The Manxome Foe

A Walk Through the Planes – Part 59: The Manxome Foe




We’re back to dealing with some of the more obscure parts of official Planescape lore, as “Manxome foe” was originally released as part of the Adventurer’s Guild line of modules for the RPGA (Role Playing Game Association). If you haven’t heard of any of that before, it’s fine. They haven’t been relevant since third edition, and even then were kind of an obscure offshoot part of the hobby. In essence, the RPGA tried to create a form of organized, sanctioned D&D, and its various arms such as Polyhedron and these modules were part and parcel of that attempt. Frankly, I find this type of organization a little bit antithetical to what I enjoy about D&D as a hobby, which is to say playing with my actual friends rather than randos, but to each their own. However, the fact is I’ve never played in any RPGA-sanctioned event, nor has anyone I’ve ever known, so my information here is going to be a bit sketchy.

Anyhow, from 1998-2000 the RPGA put out a series of releases called the Adventurer’s League. The best summary of this that I’ve found comes from RPG Geek, which says:


The Adventurer’s Guild was organized and promoted by TSR from 1998-2000. Each play series, or season, lasted three months and included about six to twelve scenarios. Generally, scenarios were intended for convention play, and many were produced for convention tournament play.

All of the modules released, aside from the handful published in TSR Jam 1999 and one published by WotC as its own PDF, are extraordinarily obscure and rare. They’re meant for a single lengthy session, and are intentionally disposable compared with TSR’s usual adventure modules. I’ll be covering some of these in a future essay about the myriad lost Planescape releases, but for now it seems worth noting that “The Manxome Foe” was the Planescape adventure included in the Jam book (it’s surprising that there even was one, considering that it was at this point a dead setting), and as such is the only one of these releases that’s actually possible to read as of 2022.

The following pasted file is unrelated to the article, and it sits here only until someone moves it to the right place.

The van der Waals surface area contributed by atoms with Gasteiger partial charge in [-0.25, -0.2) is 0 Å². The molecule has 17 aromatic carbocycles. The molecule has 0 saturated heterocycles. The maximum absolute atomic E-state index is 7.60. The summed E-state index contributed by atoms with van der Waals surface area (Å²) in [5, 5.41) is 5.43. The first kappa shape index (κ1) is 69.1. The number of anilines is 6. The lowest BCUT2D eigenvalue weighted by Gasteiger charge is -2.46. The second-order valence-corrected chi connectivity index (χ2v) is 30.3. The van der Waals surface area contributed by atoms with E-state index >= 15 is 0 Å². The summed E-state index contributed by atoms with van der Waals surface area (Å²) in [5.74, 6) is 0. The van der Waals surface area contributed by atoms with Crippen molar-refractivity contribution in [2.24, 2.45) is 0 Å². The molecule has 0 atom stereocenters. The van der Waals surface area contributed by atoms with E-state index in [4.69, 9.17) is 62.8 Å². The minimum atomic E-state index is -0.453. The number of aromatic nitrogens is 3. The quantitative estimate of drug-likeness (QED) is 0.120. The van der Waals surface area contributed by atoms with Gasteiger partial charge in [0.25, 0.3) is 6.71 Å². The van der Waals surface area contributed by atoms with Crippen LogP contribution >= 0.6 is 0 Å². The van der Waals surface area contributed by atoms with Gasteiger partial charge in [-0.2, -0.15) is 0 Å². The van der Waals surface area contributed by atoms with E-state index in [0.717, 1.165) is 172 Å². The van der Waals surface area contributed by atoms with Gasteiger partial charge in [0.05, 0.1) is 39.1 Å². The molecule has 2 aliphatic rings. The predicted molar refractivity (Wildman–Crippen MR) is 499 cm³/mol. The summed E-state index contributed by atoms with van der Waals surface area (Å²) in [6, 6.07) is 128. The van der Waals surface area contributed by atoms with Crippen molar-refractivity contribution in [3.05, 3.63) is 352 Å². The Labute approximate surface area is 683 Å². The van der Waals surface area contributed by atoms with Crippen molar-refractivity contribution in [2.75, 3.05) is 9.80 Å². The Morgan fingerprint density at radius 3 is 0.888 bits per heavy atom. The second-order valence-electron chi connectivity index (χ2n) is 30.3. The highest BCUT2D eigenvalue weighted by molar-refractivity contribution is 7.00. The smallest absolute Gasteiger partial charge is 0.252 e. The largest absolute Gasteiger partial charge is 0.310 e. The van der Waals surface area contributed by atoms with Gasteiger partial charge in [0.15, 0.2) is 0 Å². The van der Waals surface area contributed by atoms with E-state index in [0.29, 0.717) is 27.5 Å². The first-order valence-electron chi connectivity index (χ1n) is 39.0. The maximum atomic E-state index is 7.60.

The cartographer for this map isn’t listed, but it’s by far the best artwork for the release. I’m guessing it’s by Sam Wood?

By 1999, Chris Perkins was no longer just a freelance contributor to Dungeon magazine, he was its editor. He also happened to have been the only contributor to Dungeon to ever write Planescape material, so it seems fitting that his small contribution to this book of oddities would be in kind. That being said, what he wrote was never really integrated with what the rest of the Planescape gang were up to, even when it was very good, so it’s hard to say what they thought of his dabbling there. Like much of the company, he was also pretty overowkred at the time, and wrote this adventure in just two days. “The Manxome Foe” was meant as a tie-in to Tales from the Infinite Staircase (nearly every RPGA release was a tie-in to some product or another), and essentially retells the poem “The Jabberwocky” from Through the Looking Glass as a D&D scenario. 

Oddly, this wasn’t the first time Lewis Carroll’s works were translated, in some fashion, to D&D. In a pair of his somewhat less-celebrated works from the 1980s, Gary Gygax wrote a pair of modules titled Dungeonland and The Land Beyond the Magic Mirror themed after Alice’s Adventures in Wonderland and Through the Looking-Glass and What Alice Found There, respectively. These were set in a demiplane, making them planar content in a sense, but they’re also not terribly good and basically do what you’d expect (and as I learned from Shannon Appelcline, “Gygax wasn’t the only author to create a Wonderland-esque dungeon. Don Turnbull’s version of the same can be found as “Alice in Dungeonland” in White Dwarf #4 (December 1976 / January 1977).”) The most notable thing about their planar content was that the later release included a lightning quasi-elemental, but even with this I recommend skipping them entirely.